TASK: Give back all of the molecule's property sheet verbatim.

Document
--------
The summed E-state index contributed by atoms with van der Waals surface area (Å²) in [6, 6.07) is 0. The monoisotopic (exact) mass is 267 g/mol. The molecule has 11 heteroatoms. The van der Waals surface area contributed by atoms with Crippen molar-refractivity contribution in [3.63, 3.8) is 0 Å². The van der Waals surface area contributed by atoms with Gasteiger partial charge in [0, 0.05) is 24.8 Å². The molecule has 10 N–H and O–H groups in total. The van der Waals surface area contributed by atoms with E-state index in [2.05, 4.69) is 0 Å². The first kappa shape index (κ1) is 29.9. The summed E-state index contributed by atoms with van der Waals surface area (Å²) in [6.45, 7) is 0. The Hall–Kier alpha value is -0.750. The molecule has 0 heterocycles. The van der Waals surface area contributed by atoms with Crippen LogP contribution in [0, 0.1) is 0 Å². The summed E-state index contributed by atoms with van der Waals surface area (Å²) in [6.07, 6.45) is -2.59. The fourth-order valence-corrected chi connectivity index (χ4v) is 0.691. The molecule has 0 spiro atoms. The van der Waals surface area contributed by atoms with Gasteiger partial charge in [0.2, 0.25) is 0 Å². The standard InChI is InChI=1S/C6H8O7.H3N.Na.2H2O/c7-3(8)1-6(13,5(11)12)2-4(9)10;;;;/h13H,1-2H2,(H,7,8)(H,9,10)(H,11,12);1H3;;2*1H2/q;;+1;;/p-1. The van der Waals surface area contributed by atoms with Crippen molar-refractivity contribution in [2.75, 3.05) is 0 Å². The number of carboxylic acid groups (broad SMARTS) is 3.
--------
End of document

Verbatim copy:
The summed E-state index contributed by atoms with van der Waals surface area (Å²) in [6, 6.07) is 0. The monoisotopic (exact) mass is 267 g/mol. The molecule has 11 heteroatoms. The van der Waals surface area contributed by atoms with Crippen molar-refractivity contribution in [3.63, 3.8) is 0 Å². The van der Waals surface area contributed by atoms with Gasteiger partial charge in [0, 0.05) is 24.8 Å². The molecule has 10 N–H and O–H groups in total. The van der Waals surface area contributed by atoms with E-state index in [2.05, 4.69) is 0 Å². The first kappa shape index (κ1) is 29.9. The summed E-state index contributed by atoms with van der Waals surface area (Å²) in [6.45, 7) is 0. The Hall–Kier alpha value is -0.750. The molecule has 0 heterocycles. The van der Waals surface area contributed by atoms with Crippen LogP contribution in [0, 0.1) is 0 Å². The summed E-state index contributed by atoms with van der Waals surface area (Å²) in [6.07, 6.45) is -2.59. The fourth-order valence-corrected chi connectivity index (χ4v) is 0.691. The molecule has 0 spiro atoms. The van der Waals surface area contributed by atoms with Gasteiger partial charge in [0.2, 0.25) is 0 Å². The standard InChI is InChI=1S/C6H8O7.H3N.Na.2H2O/c7-3(8)1-6(13,5(11)12)2-4(9)10;;;;/h13H,1-2H2,(H,7,8)(H,9,10)(H,11,12);1H3;;2*1H2/q;;+1;;/p-1. The van der Waals surface area contributed by atoms with Crippen molar-refractivity contribution in [2.75, 3.05) is 0 Å². The number of carboxylic acid groups (broad SMARTS) is 3.